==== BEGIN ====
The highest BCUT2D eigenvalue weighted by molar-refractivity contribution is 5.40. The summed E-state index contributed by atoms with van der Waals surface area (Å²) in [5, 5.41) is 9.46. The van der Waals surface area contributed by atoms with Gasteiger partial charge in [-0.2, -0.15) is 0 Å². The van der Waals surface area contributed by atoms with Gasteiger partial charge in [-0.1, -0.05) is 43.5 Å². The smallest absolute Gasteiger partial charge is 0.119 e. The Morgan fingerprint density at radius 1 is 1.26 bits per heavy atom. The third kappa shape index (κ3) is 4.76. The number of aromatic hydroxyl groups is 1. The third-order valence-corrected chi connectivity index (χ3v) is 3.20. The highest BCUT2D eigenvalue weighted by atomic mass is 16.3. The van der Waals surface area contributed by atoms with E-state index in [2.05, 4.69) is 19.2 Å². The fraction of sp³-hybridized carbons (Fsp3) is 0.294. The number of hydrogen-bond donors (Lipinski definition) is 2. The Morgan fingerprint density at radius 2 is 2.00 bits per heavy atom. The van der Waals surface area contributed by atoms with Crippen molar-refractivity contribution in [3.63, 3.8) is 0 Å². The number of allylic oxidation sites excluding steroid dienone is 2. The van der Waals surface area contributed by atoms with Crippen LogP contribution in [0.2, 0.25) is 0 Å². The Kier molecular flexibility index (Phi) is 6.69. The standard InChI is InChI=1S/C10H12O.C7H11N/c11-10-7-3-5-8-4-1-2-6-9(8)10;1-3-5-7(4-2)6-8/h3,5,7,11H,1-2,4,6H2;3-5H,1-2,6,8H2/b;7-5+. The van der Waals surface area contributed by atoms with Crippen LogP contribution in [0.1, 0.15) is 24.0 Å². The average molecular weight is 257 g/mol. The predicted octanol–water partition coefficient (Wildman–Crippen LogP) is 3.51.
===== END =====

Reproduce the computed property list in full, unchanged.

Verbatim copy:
The highest BCUT2D eigenvalue weighted by molar-refractivity contribution is 5.40. The summed E-state index contributed by atoms with van der Waals surface area (Å²) in [5, 5.41) is 9.46. The van der Waals surface area contributed by atoms with Gasteiger partial charge in [-0.2, -0.15) is 0 Å². The van der Waals surface area contributed by atoms with Gasteiger partial charge in [-0.1, -0.05) is 43.5 Å². The smallest absolute Gasteiger partial charge is 0.119 e. The Morgan fingerprint density at radius 1 is 1.26 bits per heavy atom. The third kappa shape index (κ3) is 4.76. The number of aromatic hydroxyl groups is 1. The third-order valence-corrected chi connectivity index (χ3v) is 3.20. The highest BCUT2D eigenvalue weighted by atomic mass is 16.3. The van der Waals surface area contributed by atoms with E-state index in [2.05, 4.69) is 19.2 Å². The fraction of sp³-hybridized carbons (Fsp3) is 0.294. The number of hydrogen-bond donors (Lipinski definition) is 2. The Morgan fingerprint density at radius 2 is 2.00 bits per heavy atom. The van der Waals surface area contributed by atoms with Crippen molar-refractivity contribution in [3.63, 3.8) is 0 Å². The number of allylic oxidation sites excluding steroid dienone is 2. The van der Waals surface area contributed by atoms with Crippen LogP contribution in [0.2, 0.25) is 0 Å². The Kier molecular flexibility index (Phi) is 6.69. The standard InChI is InChI=1S/C10H12O.C7H11N/c11-10-7-3-5-8-4-1-2-6-9(8)10;1-3-5-7(4-2)6-8/h3,5,7,11H,1-2,4,6H2;3-5H,1-2,6,8H2/b;7-5+. The van der Waals surface area contributed by atoms with Crippen LogP contribution in [0.1, 0.15) is 24.0 Å². The average molecular weight is 257 g/mol. The predicted octanol–water partition coefficient (Wildman–Crippen LogP) is 3.51.